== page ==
The problem with your content

Here is a sentence I would like to never hear again: “My content is not performing.” Whenever I hear this sentence, I instantly picture a very unhappy seal dropping the same ball, again and again.

But there’s a bigger problem — which is that you think that your content is the seal. It’s not. You are.

Good content is hard to make. For a long time, my entire life’s work was to sit around, making content. Articles, features, restaurant reviews, music reviews, sales letters, blog posts, tweets, profiles…you name it, I made it (often with someone else’s name on it). And I tried hard to make it good, even when it wasn’t easy, because I believed in The Principle of the Thing. Later, as a business editor and ghostwriter, I carried on fighting the good fight by saying things like, “I strongly prefer not to run this, it’s too advertorial” or more to the point, “God, please don’t make me write that there.” A lot of this happened before everyone said “content” (the word marketing is silent) and still used totally clear words like “articles” and even “blogs.”

But the funny thing is, my naive desire to keep it real was not such a bad thing. Because good content is still good and bad content is still offensive to everyone. So if you’re in the business of making it — particularly as a marketing exercise with some sort of measurable business objective — I have a few thoughts about what you’re probably missing. Which balls you’re dropping, so to speak.

Three, to be specific:

  1. Focus. What is your thesis statement? What challenge is your piece of content going to solve? Test your theory about your focus by writing sample headlines.
  2. Action. What action will the reader learn how to take? This might be, “Set up a Facebook Page.” It might be, “Talk candidly with a problem employee.” It might be, “Laugh.” It might also be, “Buy something from me.” Or it might be more subtle, like “Understand a difficult new concept” or “See a political issue in a new light.” But “it” definitely starts with a verb, and “it” is, hopefully, a very short sentence. Action is the same idea as “goal.” What’s the goal of this piece? I say that a lot. But the problem with the word “goal” is people tend to talk about “goals” in terms of themselves — traffic, hits, sales, conversions — and not about the people they are marketing to. So let’s use the word “action.”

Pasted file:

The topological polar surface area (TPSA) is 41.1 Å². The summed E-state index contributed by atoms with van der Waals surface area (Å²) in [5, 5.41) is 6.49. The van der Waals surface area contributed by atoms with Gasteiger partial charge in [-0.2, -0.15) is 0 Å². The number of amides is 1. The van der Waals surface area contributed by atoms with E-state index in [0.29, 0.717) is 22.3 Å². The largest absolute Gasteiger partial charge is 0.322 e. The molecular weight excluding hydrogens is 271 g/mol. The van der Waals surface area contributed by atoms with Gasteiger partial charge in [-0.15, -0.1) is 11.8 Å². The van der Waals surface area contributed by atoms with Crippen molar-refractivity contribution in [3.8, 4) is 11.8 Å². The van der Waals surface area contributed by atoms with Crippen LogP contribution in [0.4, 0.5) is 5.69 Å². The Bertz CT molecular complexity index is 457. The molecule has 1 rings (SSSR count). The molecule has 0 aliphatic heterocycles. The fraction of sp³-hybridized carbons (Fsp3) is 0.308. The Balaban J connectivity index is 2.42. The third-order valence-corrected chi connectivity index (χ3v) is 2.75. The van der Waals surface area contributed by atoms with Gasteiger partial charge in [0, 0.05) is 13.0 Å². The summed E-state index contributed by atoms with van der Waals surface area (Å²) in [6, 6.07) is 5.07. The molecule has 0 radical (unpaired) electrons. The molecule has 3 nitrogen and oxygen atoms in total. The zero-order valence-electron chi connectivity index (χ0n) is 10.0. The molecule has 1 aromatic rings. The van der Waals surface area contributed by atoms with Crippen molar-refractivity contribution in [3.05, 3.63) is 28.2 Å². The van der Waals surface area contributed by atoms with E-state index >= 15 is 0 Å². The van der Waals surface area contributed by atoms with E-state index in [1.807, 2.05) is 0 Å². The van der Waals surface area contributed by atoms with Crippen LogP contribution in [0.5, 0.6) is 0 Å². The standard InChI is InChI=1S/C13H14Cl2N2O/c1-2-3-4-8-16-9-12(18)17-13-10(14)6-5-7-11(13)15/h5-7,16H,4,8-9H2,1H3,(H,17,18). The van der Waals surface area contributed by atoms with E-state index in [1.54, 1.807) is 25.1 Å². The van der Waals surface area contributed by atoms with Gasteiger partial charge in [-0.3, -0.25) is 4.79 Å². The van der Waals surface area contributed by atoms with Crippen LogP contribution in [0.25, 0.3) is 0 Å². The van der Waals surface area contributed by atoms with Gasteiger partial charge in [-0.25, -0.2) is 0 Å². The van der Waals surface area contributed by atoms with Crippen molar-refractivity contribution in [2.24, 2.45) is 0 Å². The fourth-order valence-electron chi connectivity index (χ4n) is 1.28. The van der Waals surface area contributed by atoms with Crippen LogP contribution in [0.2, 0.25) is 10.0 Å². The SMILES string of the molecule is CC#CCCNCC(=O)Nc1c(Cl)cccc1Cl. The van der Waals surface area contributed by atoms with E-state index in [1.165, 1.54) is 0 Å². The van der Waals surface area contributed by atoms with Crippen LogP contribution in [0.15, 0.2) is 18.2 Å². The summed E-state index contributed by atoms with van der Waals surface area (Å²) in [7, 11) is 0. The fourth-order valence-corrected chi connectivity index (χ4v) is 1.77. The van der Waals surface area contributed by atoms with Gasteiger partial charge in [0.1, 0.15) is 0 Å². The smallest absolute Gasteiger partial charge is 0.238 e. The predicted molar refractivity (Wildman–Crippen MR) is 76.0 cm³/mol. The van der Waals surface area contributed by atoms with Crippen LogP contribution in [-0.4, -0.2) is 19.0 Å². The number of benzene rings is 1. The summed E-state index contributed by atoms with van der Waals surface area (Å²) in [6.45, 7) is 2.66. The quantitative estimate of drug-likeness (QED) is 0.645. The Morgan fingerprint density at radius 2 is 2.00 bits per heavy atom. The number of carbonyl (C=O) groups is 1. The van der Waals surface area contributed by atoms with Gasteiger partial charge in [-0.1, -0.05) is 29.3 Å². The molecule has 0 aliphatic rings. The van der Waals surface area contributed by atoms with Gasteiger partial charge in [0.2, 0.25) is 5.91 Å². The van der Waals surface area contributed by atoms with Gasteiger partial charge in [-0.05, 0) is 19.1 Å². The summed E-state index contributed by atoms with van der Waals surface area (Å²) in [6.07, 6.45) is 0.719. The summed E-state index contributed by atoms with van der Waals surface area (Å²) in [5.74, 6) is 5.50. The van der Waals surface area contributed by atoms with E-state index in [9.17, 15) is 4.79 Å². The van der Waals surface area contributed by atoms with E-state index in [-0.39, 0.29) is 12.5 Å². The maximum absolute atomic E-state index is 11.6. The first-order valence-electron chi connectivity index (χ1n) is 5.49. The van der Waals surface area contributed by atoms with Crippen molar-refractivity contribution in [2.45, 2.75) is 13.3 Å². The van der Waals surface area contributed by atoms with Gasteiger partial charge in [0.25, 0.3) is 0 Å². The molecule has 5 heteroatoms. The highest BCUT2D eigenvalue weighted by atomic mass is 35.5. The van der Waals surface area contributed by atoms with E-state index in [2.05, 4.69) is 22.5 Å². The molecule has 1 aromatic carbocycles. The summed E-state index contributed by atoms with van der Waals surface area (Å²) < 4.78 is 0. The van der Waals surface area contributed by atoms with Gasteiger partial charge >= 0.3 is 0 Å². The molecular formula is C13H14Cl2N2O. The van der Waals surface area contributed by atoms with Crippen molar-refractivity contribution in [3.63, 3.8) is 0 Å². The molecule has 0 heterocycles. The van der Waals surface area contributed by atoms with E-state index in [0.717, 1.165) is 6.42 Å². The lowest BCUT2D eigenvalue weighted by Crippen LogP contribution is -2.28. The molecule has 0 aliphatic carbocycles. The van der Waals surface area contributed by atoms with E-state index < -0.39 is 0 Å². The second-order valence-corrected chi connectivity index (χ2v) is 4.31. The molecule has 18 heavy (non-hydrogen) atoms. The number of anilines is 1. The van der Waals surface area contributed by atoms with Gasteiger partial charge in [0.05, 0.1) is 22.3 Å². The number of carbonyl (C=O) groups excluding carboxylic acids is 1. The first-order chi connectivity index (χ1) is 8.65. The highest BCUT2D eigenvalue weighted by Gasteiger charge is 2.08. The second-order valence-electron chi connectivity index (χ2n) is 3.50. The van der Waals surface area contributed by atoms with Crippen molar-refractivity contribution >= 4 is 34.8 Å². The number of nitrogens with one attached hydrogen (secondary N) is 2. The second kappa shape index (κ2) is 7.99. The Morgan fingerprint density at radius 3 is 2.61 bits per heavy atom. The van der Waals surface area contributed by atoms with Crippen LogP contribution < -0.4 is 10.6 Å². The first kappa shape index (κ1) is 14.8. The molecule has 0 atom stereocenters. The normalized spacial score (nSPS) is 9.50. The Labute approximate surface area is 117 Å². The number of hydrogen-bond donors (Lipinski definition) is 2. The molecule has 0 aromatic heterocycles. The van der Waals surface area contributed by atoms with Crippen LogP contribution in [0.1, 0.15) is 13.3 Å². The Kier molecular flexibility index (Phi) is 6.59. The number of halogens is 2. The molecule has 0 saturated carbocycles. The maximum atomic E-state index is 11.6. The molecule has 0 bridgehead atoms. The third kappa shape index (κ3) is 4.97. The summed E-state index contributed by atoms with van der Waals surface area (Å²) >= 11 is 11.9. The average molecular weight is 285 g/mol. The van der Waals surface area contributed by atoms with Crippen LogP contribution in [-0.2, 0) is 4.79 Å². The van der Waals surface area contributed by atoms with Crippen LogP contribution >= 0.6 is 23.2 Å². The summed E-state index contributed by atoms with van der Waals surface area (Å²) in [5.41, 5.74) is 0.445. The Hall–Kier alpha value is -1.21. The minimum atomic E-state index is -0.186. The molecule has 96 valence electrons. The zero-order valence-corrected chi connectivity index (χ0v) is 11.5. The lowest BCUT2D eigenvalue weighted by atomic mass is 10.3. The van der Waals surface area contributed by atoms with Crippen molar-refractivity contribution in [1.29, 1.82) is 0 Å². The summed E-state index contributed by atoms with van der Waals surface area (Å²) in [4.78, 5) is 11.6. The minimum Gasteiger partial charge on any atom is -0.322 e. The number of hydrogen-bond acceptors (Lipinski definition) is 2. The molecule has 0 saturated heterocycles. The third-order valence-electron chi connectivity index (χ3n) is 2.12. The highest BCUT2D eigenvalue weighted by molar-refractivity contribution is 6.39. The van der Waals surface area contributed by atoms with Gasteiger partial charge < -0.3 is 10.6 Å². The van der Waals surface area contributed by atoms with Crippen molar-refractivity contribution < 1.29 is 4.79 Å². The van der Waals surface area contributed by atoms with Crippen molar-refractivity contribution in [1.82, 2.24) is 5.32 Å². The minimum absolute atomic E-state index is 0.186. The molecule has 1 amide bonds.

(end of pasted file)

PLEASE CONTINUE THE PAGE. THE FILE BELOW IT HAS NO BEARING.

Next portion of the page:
3. Conversation. Barring a very well-timed intersection of good luck, human boredom, SEO manna and editorial finesse, you are going to have to figure out a way to turn this inanimate content into a human conversation. Start by thinking less about numbers, keywords and click-through rates and more about actual people: namely, who is interested in #2? That’s who you want to get this in front of. (Some will be actual customers; others will be what Sonia Simone calls “second customers.”) And yes, this third point is also where “optimization” comes into play. But without getting #1 and #2 right, optimization, sharing, paid advertising and so on are just empty exercises. They might work temporarily, of course, and I welcome you to test that theory. But if I click on your link and have no idea what I learned except that you are selling me stuff, well, you dropped the ball. Again.

Obviously, as a writer first and businessperson second, I’m biased. I’m always going to advocate for quality and focus above all else. But why would you settle for less?

One Comment

  • Well said. Hear, hear!

    My mantra:
    * People first.
    * Words second.
    * Numbers last.

    ..Subscribing to your blog…. now! :)

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